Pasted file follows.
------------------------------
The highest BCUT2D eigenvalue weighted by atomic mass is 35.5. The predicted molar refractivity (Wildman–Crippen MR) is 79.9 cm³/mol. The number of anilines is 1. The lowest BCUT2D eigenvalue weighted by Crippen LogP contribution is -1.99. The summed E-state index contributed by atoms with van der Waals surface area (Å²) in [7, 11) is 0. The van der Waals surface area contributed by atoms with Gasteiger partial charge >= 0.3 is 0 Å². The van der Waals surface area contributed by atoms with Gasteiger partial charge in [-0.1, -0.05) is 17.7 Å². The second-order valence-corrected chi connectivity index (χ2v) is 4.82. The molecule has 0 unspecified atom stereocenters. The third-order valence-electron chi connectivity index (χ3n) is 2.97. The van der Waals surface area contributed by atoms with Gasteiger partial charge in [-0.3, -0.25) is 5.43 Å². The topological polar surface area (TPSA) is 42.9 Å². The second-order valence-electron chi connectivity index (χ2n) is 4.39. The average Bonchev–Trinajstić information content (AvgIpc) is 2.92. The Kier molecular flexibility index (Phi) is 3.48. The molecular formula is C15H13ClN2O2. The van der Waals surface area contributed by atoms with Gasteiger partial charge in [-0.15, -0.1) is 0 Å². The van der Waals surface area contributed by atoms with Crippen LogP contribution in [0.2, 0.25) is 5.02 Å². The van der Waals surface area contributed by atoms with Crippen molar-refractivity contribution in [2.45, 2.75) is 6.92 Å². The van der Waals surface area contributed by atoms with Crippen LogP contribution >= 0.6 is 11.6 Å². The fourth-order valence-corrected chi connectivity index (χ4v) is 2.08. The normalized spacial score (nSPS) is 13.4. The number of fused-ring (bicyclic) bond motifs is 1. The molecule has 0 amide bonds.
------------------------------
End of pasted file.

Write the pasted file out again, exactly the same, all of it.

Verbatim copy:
The highest BCUT2D eigenvalue weighted by atomic mass is 35.5. The predicted molar refractivity (Wildman–Crippen MR) is 79.9 cm³/mol. The number of anilines is 1. The lowest BCUT2D eigenvalue weighted by Crippen LogP contribution is -1.99. The summed E-state index contributed by atoms with van der Waals surface area (Å²) in [7, 11) is 0. The van der Waals surface area contributed by atoms with Gasteiger partial charge >= 0.3 is 0 Å². The van der Waals surface area contributed by atoms with Gasteiger partial charge in [-0.1, -0.05) is 17.7 Å². The second-order valence-corrected chi connectivity index (χ2v) is 4.82. The molecule has 0 unspecified atom stereocenters. The third-order valence-electron chi connectivity index (χ3n) is 2.97. The van der Waals surface area contributed by atoms with Gasteiger partial charge in [-0.3, -0.25) is 5.43 Å². The topological polar surface area (TPSA) is 42.9 Å². The second-order valence-electron chi connectivity index (χ2n) is 4.39. The average Bonchev–Trinajstić information content (AvgIpc) is 2.92. The Kier molecular flexibility index (Phi) is 3.48. The molecular formula is C15H13ClN2O2. The van der Waals surface area contributed by atoms with Gasteiger partial charge in [-0.15, -0.1) is 0 Å². The van der Waals surface area contributed by atoms with Crippen LogP contribution in [0.2, 0.25) is 5.02 Å². The van der Waals surface area contributed by atoms with Crippen molar-refractivity contribution in [2.45, 2.75) is 6.92 Å². The van der Waals surface area contributed by atoms with Crippen LogP contribution >= 0.6 is 11.6 Å². The fourth-order valence-corrected chi connectivity index (χ4v) is 2.08. The normalized spacial score (nSPS) is 13.4. The number of fused-ring (bicyclic) bond motifs is 1. The molecule has 0 amide bonds.